By Andrew Warshaw
December 22 – After keeping a low profile for several weeks in the wake of the potentially highly damaging probe into his alleged role in the 2006 World Cup bid scandal, Franz Beckenbauer (pictured with Wolfgang Niersbach), Germany’s most revered footballing figure, has re-iterated that his country did not buy the tournament.
Beckenbauer, who led Germany’s bid, is the subject of ongoing investigations in both Germany and Switzerland arising out of the scandal that has prompted reams of negative headlines about the country’s conduct.
Writing his final column for the Bild newspaper, one of the biggest circulation publications in Europe, Der Kaiser used the opportunity to again dismiss allegations of corruption in the award of the 2006 World Cup when Germany pipped South Africa by a single vote.
“Germany did not buy the World Cup, we did not want to bribe anyone and nor did we,” insisted Beckenbauer.
“I am always being asked why, publicly, I do not go into more detail. But the answer is simple: I cannot (say) what I want until the German and Swiss authorities, with whom I am of course cooperating, have ended their investigations.”
The Swiss Justice has opened investigations against not only Beckenbauer but also former presidents of the DFB Theo Zwanziger and Wolfgang Niersbach (who this week lost his appeal against a one-year ban from the game) as well as former secretary-general, Horst Schmidt, on suspicion of corruption, embezzlement and money laundering.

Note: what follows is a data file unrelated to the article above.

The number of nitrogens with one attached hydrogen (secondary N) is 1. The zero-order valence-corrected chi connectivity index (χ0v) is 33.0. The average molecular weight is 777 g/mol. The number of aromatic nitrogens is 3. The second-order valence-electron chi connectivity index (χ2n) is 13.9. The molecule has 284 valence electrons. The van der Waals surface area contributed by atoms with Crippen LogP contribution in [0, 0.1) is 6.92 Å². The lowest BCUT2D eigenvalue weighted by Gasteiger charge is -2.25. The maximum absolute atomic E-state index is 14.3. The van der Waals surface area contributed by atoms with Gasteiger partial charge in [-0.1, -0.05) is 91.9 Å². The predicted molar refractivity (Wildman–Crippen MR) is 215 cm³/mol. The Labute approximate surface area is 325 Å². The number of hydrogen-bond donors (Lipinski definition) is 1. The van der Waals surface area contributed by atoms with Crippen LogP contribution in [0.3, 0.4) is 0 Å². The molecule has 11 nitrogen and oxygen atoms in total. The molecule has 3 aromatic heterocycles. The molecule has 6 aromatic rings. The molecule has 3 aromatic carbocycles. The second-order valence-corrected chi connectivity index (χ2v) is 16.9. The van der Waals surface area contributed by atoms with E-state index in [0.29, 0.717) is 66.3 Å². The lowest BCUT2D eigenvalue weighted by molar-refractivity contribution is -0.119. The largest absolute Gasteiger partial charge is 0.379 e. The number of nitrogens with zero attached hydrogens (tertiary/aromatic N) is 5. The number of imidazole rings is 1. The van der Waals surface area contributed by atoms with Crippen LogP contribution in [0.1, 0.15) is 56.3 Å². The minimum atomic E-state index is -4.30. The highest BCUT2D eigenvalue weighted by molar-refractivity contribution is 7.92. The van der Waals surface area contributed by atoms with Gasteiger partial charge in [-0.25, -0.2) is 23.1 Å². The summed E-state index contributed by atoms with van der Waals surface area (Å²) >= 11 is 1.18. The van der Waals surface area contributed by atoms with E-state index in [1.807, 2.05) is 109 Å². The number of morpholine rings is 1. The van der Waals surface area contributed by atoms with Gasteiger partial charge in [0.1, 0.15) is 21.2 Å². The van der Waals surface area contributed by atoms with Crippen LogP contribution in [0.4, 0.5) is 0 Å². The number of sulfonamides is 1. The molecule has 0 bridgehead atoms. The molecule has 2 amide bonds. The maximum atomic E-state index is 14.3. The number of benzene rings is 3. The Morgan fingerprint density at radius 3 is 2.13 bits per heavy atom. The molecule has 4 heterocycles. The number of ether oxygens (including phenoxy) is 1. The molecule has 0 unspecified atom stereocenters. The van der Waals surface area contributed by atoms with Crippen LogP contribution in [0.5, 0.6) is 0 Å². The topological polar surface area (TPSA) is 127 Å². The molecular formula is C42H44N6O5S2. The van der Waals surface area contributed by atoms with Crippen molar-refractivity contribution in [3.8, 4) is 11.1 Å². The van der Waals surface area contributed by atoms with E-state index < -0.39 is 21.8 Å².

FIFA’s ethics committee, separately, is conducting an investigation into six individuals, including Beckenbauer, over potential vote buying and failure to report a breach of the FIFA ethics code.
The 2006 scandal was prompted by an alleged €6.7 million slush fund first reported by Der Spiegel but which Beckenbauer has vehemently denied any knowledge of. The alleged fund has never been proven but organisers of the 2006 World Cup have been under scrutiny ever since a 361-page report commissioned by the DFB attempted to explain a trail of suspect payments.
Beckenbauer, 71, underwent heart surgery in early September but says he is now fit and well.
“Today, thanks to the skill of the doctors, I am doing well again. I have changed my lifestyle a little and am practising a lot of sport again.”
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